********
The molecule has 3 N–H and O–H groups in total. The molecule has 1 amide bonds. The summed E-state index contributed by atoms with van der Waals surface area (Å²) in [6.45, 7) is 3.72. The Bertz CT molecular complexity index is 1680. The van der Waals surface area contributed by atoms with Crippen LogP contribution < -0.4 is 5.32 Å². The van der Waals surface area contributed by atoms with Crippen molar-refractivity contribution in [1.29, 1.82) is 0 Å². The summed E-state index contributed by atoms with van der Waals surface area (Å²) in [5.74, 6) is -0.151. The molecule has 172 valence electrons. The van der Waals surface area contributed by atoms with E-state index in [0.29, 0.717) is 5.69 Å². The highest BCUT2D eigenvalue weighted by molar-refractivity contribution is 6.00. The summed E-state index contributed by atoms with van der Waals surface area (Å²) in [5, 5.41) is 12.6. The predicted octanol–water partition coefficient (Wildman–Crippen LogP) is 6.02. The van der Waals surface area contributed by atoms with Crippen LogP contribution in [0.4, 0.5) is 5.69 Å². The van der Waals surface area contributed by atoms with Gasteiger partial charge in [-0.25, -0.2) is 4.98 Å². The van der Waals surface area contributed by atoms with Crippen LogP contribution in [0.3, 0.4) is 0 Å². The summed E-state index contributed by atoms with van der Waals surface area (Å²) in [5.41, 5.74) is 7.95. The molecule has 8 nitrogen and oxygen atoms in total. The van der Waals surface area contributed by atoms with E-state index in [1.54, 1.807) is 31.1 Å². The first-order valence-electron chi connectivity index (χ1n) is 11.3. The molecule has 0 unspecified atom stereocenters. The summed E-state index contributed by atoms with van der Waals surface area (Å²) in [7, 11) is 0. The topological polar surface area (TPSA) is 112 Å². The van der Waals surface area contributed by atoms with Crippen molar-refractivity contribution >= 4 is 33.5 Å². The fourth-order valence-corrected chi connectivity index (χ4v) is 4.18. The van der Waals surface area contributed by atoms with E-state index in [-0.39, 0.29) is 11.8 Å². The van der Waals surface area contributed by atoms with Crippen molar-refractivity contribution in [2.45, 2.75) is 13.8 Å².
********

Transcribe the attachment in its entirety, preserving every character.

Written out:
The molecule has 3 N–H and O–H groups in total. The molecule has 1 amide bonds. The summed E-state index contributed by atoms with van der Waals surface area (Å²) in [6.45, 7) is 3.72. The Bertz CT molecular complexity index is 1680. The van der Waals surface area contributed by atoms with Crippen LogP contribution < -0.4 is 5.32 Å². The van der Waals surface area contributed by atoms with Crippen molar-refractivity contribution in [1.29, 1.82) is 0 Å². The summed E-state index contributed by atoms with van der Waals surface area (Å²) in [5.74, 6) is -0.151. The molecule has 172 valence electrons. The van der Waals surface area contributed by atoms with E-state index in [0.29, 0.717) is 5.69 Å². The highest BCUT2D eigenvalue weighted by molar-refractivity contribution is 6.00. The summed E-state index contributed by atoms with van der Waals surface area (Å²) in [5, 5.41) is 12.6. The predicted octanol–water partition coefficient (Wildman–Crippen LogP) is 6.02. The van der Waals surface area contributed by atoms with Crippen LogP contribution in [0.4, 0.5) is 5.69 Å². The van der Waals surface area contributed by atoms with Gasteiger partial charge in [-0.25, -0.2) is 4.98 Å². The van der Waals surface area contributed by atoms with Crippen LogP contribution in [0.3, 0.4) is 0 Å². The summed E-state index contributed by atoms with van der Waals surface area (Å²) in [5.41, 5.74) is 7.95. The molecule has 8 nitrogen and oxygen atoms in total. The van der Waals surface area contributed by atoms with E-state index in [1.54, 1.807) is 31.1 Å². The first-order valence-electron chi connectivity index (χ1n) is 11.3. The molecule has 0 unspecified atom stereocenters. The summed E-state index contributed by atoms with van der Waals surface area (Å²) in [7, 11) is 0. The topological polar surface area (TPSA) is 112 Å². The van der Waals surface area contributed by atoms with Crippen molar-refractivity contribution >= 4 is 33.5 Å². The fourth-order valence-corrected chi connectivity index (χ4v) is 4.18. The van der Waals surface area contributed by atoms with E-state index in [-0.39, 0.29) is 11.8 Å². The van der Waals surface area contributed by atoms with Crippen molar-refractivity contribution in [2.45, 2.75) is 13.8 Å².